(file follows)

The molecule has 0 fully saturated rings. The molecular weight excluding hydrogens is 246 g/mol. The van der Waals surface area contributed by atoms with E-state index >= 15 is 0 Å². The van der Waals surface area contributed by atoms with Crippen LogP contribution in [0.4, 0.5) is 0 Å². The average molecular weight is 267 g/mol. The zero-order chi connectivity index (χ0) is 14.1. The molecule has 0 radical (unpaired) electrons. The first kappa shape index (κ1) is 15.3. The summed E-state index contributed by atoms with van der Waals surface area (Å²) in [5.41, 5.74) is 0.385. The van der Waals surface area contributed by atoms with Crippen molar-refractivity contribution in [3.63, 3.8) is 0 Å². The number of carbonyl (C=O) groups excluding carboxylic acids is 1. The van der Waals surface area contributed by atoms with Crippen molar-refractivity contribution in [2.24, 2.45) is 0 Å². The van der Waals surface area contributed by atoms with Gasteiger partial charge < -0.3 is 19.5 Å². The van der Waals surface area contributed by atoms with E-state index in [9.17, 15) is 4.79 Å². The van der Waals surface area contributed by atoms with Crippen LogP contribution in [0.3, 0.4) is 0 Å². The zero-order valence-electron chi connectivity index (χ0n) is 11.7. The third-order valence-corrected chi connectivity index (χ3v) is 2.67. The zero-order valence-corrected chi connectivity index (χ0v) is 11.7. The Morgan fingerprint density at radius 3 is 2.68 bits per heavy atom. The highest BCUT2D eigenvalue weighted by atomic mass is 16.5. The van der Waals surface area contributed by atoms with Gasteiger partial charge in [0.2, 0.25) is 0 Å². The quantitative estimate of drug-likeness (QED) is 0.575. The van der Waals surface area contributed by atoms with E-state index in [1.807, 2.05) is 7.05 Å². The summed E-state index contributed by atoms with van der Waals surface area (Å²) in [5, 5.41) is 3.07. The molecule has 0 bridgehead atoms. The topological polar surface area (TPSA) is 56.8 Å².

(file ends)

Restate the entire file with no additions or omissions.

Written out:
The molecule has 0 fully saturated rings. The molecular weight excluding hydrogens is 246 g/mol. The van der Waals surface area contributed by atoms with E-state index >= 15 is 0 Å². The van der Waals surface area contributed by atoms with Crippen LogP contribution in [0.4, 0.5) is 0 Å². The average molecular weight is 267 g/mol. The zero-order chi connectivity index (χ0) is 14.1. The molecule has 0 radical (unpaired) electrons. The first kappa shape index (κ1) is 15.3. The summed E-state index contributed by atoms with van der Waals surface area (Å²) in [5.41, 5.74) is 0.385. The van der Waals surface area contributed by atoms with Crippen molar-refractivity contribution in [3.63, 3.8) is 0 Å². The number of carbonyl (C=O) groups excluding carboxylic acids is 1. The van der Waals surface area contributed by atoms with Crippen molar-refractivity contribution in [2.24, 2.45) is 0 Å². The van der Waals surface area contributed by atoms with Gasteiger partial charge < -0.3 is 19.5 Å². The van der Waals surface area contributed by atoms with E-state index in [9.17, 15) is 4.79 Å². The van der Waals surface area contributed by atoms with Crippen LogP contribution in [0.3, 0.4) is 0 Å². The zero-order valence-electron chi connectivity index (χ0n) is 11.7. The third-order valence-corrected chi connectivity index (χ3v) is 2.67. The zero-order valence-corrected chi connectivity index (χ0v) is 11.7. The Morgan fingerprint density at radius 3 is 2.68 bits per heavy atom. The highest BCUT2D eigenvalue weighted by atomic mass is 16.5. The van der Waals surface area contributed by atoms with Gasteiger partial charge in [0.2, 0.25) is 0 Å². The quantitative estimate of drug-likeness (QED) is 0.575. The van der Waals surface area contributed by atoms with E-state index in [1.807, 2.05) is 7.05 Å². The summed E-state index contributed by atoms with van der Waals surface area (Å²) in [5, 5.41) is 3.07. The molecule has 0 bridgehead atoms. The topological polar surface area (TPSA) is 56.8 Å².